This article originally appeared here on Liberal Democrat Voice.
Siobhan Mathers, Scottish Liberal Democrat activist, former (and, I hope, future) parliamentary candidate and policy convener argues in today’s Sunday Times (£) that it’s time that Scotland got a full home rule settlement. She sets out what she means by that:
I will use the fiscal definition that Scotland under home rule should raise what it spends — self-sufficiency — and the sovereignty-focused philosophical definition of Steel: “The principle of home rule is different from devolution. Under home rule, sovereignty lies with the Scottish people and we decide when it is sensible to give powers to the centre on issues like foreign affairs and defence.”
She says that there is no point waiting for the UK to sort out a federal structure for itself because it’s just not going to happen any time soon and that it’s in Scotland’s “enlightened self interest” to pursue full home rule to see off the demand for independence:
It strikes me as an act of misguided altruism to wait for the constitutional laggards, our bedfellows in the UK. Yes, it would be nice to help sort everyone else’s problems in how they relate to the constitutional parents in London, but it is not a priority for many.
During an air emergency, passengers are advised to put on their own oxygen masks before helping others. I would argue that Scotland’s relationship with Westminster is at such an emergency point and we need to pursue enlightened self-interest by focusing on our own problems first.
She goes on to say that home rule needs a rebranding. I personally don’t think that people really understand what it means and until it’s explained to them in very practical terms, they won’t be necessarily very interested. Constitutional talk has been too dull and dry and has allowed supporters of independence to paint that option as the only one which offers any hope.
The other thing worth mentioning is that nobody has yet used the powers given to Scotland in 1998 to the max. In fact, John Swinney pretty much gave away the power during the SNP’s first term in office. Since then, the Scotland Act 2012 has given further tax raising powers and the forthcoming Scotland Bill adds more. Yet there’s no sign of anyone actually being creative about using them. The SNP have no interest in so doing because it doesn’t help their pro-independence argument to show that we can do well as part of the UK. It’s far easier for them to make the case that everything is evil Westminster’s fault. It’s not, though. They have presided over catastrophic failings in health, education and policing in Scotland while underspending on their budget. That makes no sense.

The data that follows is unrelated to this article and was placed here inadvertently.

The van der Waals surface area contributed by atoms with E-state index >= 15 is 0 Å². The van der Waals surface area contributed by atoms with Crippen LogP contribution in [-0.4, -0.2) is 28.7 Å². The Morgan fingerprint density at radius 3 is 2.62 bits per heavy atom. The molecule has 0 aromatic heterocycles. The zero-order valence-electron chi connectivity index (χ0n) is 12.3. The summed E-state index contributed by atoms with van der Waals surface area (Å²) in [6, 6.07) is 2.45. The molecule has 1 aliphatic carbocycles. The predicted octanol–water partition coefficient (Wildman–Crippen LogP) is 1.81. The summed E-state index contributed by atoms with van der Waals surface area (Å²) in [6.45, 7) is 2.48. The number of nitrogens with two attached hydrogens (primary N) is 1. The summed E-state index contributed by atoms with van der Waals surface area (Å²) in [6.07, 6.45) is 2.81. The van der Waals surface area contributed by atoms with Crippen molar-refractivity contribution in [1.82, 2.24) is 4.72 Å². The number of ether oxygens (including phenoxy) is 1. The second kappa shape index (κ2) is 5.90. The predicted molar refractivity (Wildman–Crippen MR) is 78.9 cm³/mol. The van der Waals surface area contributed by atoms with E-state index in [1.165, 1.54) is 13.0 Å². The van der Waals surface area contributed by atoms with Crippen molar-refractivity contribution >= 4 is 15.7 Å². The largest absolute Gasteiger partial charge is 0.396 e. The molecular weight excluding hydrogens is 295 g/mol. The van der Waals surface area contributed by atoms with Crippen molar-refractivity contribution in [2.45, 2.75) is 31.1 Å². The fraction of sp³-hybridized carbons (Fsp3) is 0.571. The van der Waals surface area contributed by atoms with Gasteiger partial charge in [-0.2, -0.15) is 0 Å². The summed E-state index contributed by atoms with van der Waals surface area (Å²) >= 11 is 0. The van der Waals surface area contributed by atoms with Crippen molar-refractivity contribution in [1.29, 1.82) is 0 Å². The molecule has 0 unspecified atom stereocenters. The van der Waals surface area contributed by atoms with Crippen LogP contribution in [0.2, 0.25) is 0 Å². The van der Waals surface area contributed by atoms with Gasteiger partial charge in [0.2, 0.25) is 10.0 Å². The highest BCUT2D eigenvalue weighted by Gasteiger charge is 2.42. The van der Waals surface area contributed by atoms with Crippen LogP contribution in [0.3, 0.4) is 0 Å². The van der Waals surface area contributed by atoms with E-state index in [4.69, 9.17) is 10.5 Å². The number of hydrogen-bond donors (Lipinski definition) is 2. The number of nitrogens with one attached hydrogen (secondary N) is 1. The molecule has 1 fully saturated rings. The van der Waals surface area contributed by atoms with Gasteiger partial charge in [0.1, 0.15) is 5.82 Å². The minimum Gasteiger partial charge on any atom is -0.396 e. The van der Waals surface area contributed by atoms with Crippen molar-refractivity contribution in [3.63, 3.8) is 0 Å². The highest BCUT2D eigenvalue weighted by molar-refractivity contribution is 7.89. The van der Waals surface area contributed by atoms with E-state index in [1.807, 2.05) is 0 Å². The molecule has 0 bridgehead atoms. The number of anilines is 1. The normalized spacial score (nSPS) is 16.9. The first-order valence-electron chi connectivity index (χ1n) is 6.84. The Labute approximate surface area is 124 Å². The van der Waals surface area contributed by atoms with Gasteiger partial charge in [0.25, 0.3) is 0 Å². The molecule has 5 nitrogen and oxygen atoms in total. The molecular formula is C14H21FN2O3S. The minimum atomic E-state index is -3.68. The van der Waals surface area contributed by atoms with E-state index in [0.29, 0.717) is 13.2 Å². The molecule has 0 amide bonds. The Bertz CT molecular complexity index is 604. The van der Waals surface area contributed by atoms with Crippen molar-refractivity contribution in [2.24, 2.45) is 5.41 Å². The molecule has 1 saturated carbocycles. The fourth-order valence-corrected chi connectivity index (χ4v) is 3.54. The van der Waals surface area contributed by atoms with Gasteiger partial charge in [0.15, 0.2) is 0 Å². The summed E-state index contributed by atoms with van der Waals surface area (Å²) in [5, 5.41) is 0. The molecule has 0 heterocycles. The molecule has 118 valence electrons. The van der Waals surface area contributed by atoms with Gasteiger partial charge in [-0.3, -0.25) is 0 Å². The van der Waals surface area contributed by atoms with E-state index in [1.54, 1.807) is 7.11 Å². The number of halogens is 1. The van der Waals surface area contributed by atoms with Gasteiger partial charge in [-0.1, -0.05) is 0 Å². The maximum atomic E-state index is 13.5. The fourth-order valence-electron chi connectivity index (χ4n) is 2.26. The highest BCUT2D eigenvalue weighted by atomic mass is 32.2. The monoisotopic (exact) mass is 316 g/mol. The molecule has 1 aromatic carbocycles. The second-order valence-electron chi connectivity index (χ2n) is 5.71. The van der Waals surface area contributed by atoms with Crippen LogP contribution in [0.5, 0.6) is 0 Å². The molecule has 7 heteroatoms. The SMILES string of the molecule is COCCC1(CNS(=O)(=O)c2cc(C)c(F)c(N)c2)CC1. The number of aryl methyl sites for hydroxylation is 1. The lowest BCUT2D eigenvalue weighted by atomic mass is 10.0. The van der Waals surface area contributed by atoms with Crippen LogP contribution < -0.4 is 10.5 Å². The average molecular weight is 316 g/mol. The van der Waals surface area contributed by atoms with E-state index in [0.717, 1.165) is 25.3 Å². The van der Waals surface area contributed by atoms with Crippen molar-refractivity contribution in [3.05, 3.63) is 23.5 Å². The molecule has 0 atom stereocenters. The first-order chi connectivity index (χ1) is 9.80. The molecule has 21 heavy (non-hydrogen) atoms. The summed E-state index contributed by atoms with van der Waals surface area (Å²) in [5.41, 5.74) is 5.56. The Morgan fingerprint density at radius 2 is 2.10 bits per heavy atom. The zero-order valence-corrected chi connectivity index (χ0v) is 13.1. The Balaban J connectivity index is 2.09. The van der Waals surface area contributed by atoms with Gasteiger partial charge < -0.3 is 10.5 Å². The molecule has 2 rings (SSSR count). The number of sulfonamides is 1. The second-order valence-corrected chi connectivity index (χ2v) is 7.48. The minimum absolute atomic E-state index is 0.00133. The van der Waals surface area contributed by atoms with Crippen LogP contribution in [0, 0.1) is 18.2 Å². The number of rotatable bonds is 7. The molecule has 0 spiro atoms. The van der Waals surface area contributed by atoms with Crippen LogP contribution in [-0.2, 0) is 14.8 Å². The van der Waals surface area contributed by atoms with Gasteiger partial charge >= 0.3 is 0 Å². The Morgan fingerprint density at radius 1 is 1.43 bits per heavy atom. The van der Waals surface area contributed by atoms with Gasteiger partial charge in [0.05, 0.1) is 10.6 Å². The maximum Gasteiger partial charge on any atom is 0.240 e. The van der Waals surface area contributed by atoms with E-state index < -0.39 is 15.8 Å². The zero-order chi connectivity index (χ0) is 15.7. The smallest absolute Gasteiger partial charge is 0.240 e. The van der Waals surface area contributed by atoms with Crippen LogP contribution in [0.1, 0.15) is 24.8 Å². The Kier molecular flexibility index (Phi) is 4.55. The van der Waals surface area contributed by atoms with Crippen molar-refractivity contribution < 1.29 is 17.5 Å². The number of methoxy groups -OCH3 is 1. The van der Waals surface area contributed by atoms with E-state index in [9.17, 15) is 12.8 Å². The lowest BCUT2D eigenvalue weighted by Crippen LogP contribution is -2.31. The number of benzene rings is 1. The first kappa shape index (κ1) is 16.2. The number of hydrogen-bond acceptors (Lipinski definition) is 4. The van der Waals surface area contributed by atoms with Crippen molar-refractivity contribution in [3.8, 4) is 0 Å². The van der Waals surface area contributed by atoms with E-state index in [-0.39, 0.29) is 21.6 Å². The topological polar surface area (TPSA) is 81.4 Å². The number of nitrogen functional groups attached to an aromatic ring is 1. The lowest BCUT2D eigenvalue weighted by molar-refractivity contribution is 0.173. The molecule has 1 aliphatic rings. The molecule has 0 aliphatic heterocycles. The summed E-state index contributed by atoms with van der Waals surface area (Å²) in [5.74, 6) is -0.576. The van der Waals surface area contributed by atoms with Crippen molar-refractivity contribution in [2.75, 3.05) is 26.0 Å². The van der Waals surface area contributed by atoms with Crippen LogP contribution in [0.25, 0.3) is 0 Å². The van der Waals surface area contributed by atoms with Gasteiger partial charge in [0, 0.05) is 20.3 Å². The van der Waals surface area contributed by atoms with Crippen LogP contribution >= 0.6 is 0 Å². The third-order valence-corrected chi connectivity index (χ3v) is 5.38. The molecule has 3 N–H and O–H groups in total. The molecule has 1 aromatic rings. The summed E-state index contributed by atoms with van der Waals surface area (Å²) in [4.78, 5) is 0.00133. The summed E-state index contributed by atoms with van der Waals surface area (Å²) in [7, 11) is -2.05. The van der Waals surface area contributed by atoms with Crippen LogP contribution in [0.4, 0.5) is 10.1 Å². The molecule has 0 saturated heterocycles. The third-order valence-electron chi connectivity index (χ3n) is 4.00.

I would like to see the Scottish Liberal Democrats devise a strategy for using the powers the Parliament has to deliver an ambitious programme to improve public services and make Scotland fairer. We can afford to be bold and radical. Some might argue that we can’t afford not to be. Willie Rennie is making good progress in developing the narrative that we need, as outlined in his latest broadcast:
Liberalism, at its heart, is about fairness, is about looking to the long term. Looking beyond our shores, to help other people in other parts of the world and pushing power right back down into communities so it can reflect the wide and varied country that we live in.
That is the essence of liberal democracy.
My message to people in Scotland is this:
If you want to get up and get on. To care for the people next door, across the world or in the future. If you want that combination of economic discipline and social justice. If you’re an aspirational Scot with a social conscience, then back the Liberal Democrats.
It would be a great shame if this election was about the constitution and not about the shambolic way the SNP is running so many of our vital public services. They can’t be allowed to avoid scrutiny of their record in government and it’s not good enough for them to blame Westminster for things that they control. However, being in any way defensive or not open to the idea of further powers would be a mistake. We should be relaxed about the prospect while advancing our own radical agenda for using the ones we have. If the SNP can’t do it, then we should tell them to, well, move over darlings, because we can.